Cloning, expression and purification of recombinant proteins
DNA fragments obtained by PCR amplification were cloned into the pET100-TOPO plasmid (Invitrogen) for the expression of recombinant proteins containing an N-terminal His6 tag. All plasmid constructs were confirmed by DNA sequencing using an ABI 3100 sequencer (Applied Biosystems). The Lig plasmid constructs were cultured at 37°C to the mid-log phase, and expression was induced using isopropyl-β-D-thiogalactopyranoside (IPTG) at a final concentration of 1 mM. The cultures were then grown at 28–30°C, depending on the protein. Cells were harvested by centrifugation at 10,000xg and resuspended in 20 mM Tris, 1 mM EDTA pH 8.0 and 0.1% Triton X-100. After incubating for 30 minutes at 4°C, the cells were disrupted by sonication (Sonics & Material). The lysate was centrifuged at 10,000 × g for 20 minutes at 4°C. The recovered soluble fraction was applied to a Ni2+-charged column (Histrap HP, GE Healthcare) in a High pressure liquid chromatography (HPLC) system and washed with 10 column volumes of buffer (PBS, pH 7.4, 20 mM imidazole). The following stages had been made using steps varying from to 20 mM to 300 mM stepwise gradient of imidazole until the protein was eluted. The purified proteins were checked for homogeneity in 12.5% SDS-PAGE and quantified by the BCA method (BCA Thermo Scientific Pierce, Rockford, IL, USA) according to the manufacturer’s recommendations.
Eight recombinant proteins, designed based on the domains of the Lig proteins, were employed in this study: LigB [582-947aa] from L. interrogans serovar Pomona, L. interrogans serovar Copenhageni and L. kirschneri serovar Gryppotyphosa, LigB [131-649aa] from L. interrogans serovar Copenhageni, L. interrogans serovar Canicola and L. kirschneri serovar Gryppotyphosa, LigA [625-1224aa] from L. interrogans serovar Copenhageni and LipL32 [1-272aa] from L. interrogans serovar Copenhageni. These fragments were cloned, expressed in Escherichia coli expression system and purified by affinity chromatography as described above.
Multi-antigen print immunoassay
The assay was performed as described previously . Briefly, antigens were immobilized on a nitrocellulose membrane (Schleicher & Schuell, Keene, N.H.) so that each strip contained 100 ng of each of the proteins. Phosphate buffer saline was spotted on the nitrocellulose membrane as a negative control reaction (blank). A semi-automatic micro-aerolization device (Automatic TLC Sampler 4, CAMAG, Muttenz, Switzerland) was used to generate parallel bands with no visible marks. The membrane was cut into 0.4 cm wide strips perpendicularly to the antigen bands. Protein A was added as a control band of antigen-antibody reaction. The strips were blocked overnight with 4% reduced-fat bovine milk diluted in 0.05% PBS Tween 20 (Sigma-Aldrich) and then incubated for 2 h at room temperature with individual serum samples (diluted 1:400 in blocking solution) and 150 ug/ml of E. coli extract. After washing, the strips were incubated for 1 h with alkaline phosphatase–labeled anti-dog IgM antibody (Alkaline Phosphatase Dog Conjugated Antibody IgM, Bethyl Laboratories, TX, USA) diluted 1:50,000 in 0.25% BSA-0.05% PBS Tween 20 (Sigma-Aldrich). After washing, the strips were incubated with a substrate for alkaline phosphatase (Western Blue Stabilized Substrate for Alkaline Phosphatase, Promega, WI, USA) for 10–15 minutes and the reaction was stopped with distilled water. The reactivity was quantified by densitometry (Bio-Rad GS-800 Calibrated Densitometer, Hercules, CA, USA) and data analysis was performed with Quantity One 1-D Analysis software, Bio-Rad.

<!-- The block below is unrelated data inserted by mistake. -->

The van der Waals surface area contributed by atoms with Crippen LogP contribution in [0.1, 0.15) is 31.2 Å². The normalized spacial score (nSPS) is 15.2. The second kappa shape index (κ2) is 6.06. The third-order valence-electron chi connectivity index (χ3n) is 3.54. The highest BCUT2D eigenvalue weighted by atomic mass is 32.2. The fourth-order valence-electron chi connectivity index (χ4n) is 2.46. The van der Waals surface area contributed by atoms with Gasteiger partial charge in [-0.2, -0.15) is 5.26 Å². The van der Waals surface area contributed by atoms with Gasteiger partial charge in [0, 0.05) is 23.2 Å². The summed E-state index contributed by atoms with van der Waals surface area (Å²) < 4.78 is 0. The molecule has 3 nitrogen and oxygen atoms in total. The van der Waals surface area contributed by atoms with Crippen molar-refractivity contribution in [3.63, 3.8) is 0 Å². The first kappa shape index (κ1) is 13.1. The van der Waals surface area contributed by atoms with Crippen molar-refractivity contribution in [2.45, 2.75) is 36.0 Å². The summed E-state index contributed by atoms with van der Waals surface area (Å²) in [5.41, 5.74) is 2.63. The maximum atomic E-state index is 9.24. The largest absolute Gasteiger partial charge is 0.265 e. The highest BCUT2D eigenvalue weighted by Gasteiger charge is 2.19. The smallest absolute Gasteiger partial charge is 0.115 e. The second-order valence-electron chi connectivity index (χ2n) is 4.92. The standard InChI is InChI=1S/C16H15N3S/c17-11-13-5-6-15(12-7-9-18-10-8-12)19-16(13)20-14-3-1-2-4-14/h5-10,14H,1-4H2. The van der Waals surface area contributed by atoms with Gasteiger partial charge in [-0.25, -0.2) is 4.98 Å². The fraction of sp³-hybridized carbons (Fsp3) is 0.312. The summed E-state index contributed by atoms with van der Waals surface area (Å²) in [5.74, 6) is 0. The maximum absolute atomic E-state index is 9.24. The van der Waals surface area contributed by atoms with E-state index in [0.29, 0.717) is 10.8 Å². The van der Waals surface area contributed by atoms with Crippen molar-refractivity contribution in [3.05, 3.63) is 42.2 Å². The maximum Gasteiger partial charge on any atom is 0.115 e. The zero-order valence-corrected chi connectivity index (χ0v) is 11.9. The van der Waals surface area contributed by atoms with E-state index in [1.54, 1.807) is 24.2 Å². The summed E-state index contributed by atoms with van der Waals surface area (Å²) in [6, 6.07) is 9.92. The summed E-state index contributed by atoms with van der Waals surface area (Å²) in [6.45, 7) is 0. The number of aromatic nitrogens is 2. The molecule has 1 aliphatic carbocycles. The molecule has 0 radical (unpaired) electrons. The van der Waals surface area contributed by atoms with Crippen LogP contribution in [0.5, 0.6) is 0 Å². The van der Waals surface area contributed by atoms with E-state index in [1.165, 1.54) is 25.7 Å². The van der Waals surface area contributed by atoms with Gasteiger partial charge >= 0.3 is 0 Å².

For densitometry analysis, relative density was determined by subtracting the background detected for the blank reactions from the reactivity against the recombinant proteins. Cut-off points were established considering the average reactivity of the control samples plus 1.5 standard deviations. Sensitivity and specificity were calculated and defined for each control group individually as well as in combination. Receiver operating characteristic (ROC) curves were made with the “ROCR” R package in the R environment using the “leave one out cross-validation” (LOOCV) approach. ROC graphs were created by plotting the true positive rate (sensitivity) against the false positive rate (specificity) at various threshold settings in order to illustrate the recombinant proteins diagnostic performance, which was assessed by the area under the curve (AUC).
This study was funded by National Council for Scientific and Technological Development (CNPq), Ministry of Science and Technology, Brazil, Bio-Manguinhos and Oswaldo Cruz Foundation, Brazilian Ministry of Health and the National Institutes of Health (R01 AI052473, U01 AI088752, R01 TW009504, D43TW00919). The authors would like to thank LATED – Bio-Manguinhos (FIOCRUZ), Ana Paula Loureiro, Ariel Director and Gabriel Martins - LABV - UFF and all veterinarians who participated directly or indirectly in this study. WL and MAM are CNPq.
- Ko AI, Goarant C, Picardeau M: Leptospira: the dawn of the molecular genetics era for an emerging zoonotic pathogen. Nat. Rev. Microbiol. 2009, 7 (10): 736-747. 10.1038/nrmicro2208.PubMed CentralView ArticlePubMedGoogle Scholar
- Sykes JE, Hartmann K, Lunn KF, Moore GE, Stoddard RA, Goldstein RE: 2010 ACVIM small animal consensus statement on leptospirosis: diagnosis, epidemiology, treatment, and prevention. J. Vet. Intern. Med. 2011, 25 (1): 1-13. 10.1111/j.1939-1676.2010.0654.x.PubMed CentralView ArticlePubMedGoogle Scholar
- Martins G, Lilenbaum W: The panorama of animal leptospirosis in Rio de Janeiro, Brazil, regarding the seroepidemiology of the infection in tropical regions. BMC Vet. Res. 2013, 9 (1): 237-10.1186/1746-6148-9-237.PubMed CentralView ArticlePubMedGoogle Scholar
- Adler B, de la Peña MA: Leptospira and leptospirosis. Vet. Microbiol. 2010, 140 (3–4): 287-296. 10.1016/j.vetmic.2009.03.012.View ArticlePubMedGoogle Scholar
- La-Ard A, Amavisit P, Sukpuaram T, Wajjwalku W: Evaluation of recombinant Lig antigen-based ELISA for detection of leptospiral antibodies in canine sera. Southeast Asian J. Trop. Med. Public Health. 2011, 42 (1): 128-137.PubMedGoogle Scholar